Trail riding in the Wild West of America

The Rodeo

The Rodeo

The origins of rodeo date back to the early days of the US cattle industry. In the 17th century, the guardians of the cattle were mostly of Spanish origin and known as vaqueros. During the 18th and 19th centuries, the east coast Americans expanded into the western states and started to adapt their style and equipment based on the expertise of the vaqueros.

An ancestral tradition

The Spanish word rodeo "to circle" and verb rodear "to turn around" became the equivalent of an English round-up in Hispanic America. Originally the "rodear" was when the haciendas herded their animals in the spring, encircling the herds of cattle with people. Later the rodear became an annual gathering on the western plains, where large herds of animals were gathered, counted, branded and sent to market. For the vaqueros, or mounted cowboys, these annual gatherings created opportunities for them to hold informal competitions - riding wild horses or roping cattle. The first evidence of rodeos date from this period.

With the expansion of the railways, installation of a road network and the fencing of land, the major round-ups became a thing of the past in the late 19th century. This also spelt the end for many cowboys. However, the tradition of rodeo continued and the first offical Rodeo took place in Cheyenne, Wyoming, in 1872. The cowboys were in the habit of gathering on the 4th July, the national holiday, to show their skill. They were encouraged by ranchers who offered large bonuses, and rivalries between ranchers and cities quickly developed and rodeo's became very popular.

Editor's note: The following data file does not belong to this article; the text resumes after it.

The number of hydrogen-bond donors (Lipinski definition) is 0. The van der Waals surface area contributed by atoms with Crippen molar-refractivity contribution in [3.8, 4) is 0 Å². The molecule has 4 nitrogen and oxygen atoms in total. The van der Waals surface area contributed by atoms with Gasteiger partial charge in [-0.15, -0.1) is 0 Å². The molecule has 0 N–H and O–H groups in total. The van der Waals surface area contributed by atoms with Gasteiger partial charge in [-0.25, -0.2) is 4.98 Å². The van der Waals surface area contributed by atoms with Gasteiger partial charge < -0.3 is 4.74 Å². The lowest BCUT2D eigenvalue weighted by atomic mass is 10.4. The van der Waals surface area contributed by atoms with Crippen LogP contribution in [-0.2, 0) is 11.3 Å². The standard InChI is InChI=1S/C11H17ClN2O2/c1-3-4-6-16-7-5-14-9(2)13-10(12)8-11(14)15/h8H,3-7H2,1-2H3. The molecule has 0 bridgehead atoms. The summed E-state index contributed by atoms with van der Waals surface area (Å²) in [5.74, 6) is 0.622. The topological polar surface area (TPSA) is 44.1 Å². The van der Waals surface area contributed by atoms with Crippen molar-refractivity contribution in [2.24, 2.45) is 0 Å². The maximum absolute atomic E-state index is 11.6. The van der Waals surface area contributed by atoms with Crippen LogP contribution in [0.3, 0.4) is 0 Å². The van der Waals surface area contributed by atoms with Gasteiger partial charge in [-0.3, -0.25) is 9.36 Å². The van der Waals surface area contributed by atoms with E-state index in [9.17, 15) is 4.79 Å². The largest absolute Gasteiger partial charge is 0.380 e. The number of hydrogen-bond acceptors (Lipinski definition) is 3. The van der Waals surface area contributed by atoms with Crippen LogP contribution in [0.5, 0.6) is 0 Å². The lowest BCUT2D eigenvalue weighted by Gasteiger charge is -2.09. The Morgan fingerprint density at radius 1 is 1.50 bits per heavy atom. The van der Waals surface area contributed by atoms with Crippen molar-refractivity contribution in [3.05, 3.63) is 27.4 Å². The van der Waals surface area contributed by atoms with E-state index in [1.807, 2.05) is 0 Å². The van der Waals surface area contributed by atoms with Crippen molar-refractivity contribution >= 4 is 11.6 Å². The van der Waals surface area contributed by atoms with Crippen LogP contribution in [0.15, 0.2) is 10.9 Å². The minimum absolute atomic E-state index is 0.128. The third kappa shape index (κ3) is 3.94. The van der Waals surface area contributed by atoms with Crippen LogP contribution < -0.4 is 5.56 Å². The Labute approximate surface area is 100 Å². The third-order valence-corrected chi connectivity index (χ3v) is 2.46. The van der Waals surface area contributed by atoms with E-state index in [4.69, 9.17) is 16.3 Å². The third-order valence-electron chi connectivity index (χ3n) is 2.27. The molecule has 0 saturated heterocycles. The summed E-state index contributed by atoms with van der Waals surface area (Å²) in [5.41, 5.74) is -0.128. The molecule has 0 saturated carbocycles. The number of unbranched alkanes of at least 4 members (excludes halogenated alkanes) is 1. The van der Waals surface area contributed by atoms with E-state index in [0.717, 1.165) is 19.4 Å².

In the 20th century

A new phenomenon, the "Wild West show", was organised by professional contractors (the best known of which was Buffalo Bill Cody) and this saved the cowboys. These part theatre and part competition shows have enjoyed phenomenal success. The rodeo riding cowboys, once unemployed, began to earn huge premiums and became the first professionals in what would become a national sport. Today, the official rodeo events include riding a wild horse, both saddled or bareback; or a bull, for 8 seconds; or to rope and steer a calf. There are also barrel races reserved for female riders...

By the end of the last century, rodeos had contributed greatly to the romantic image of the cowboy - a single horseman and a true hero in the conquest of the west. On many of our ranch riding holidays in North America it is possible to arrange to visit a rodeo one day during your stay as local rodeos run almost every week throughout the summer season.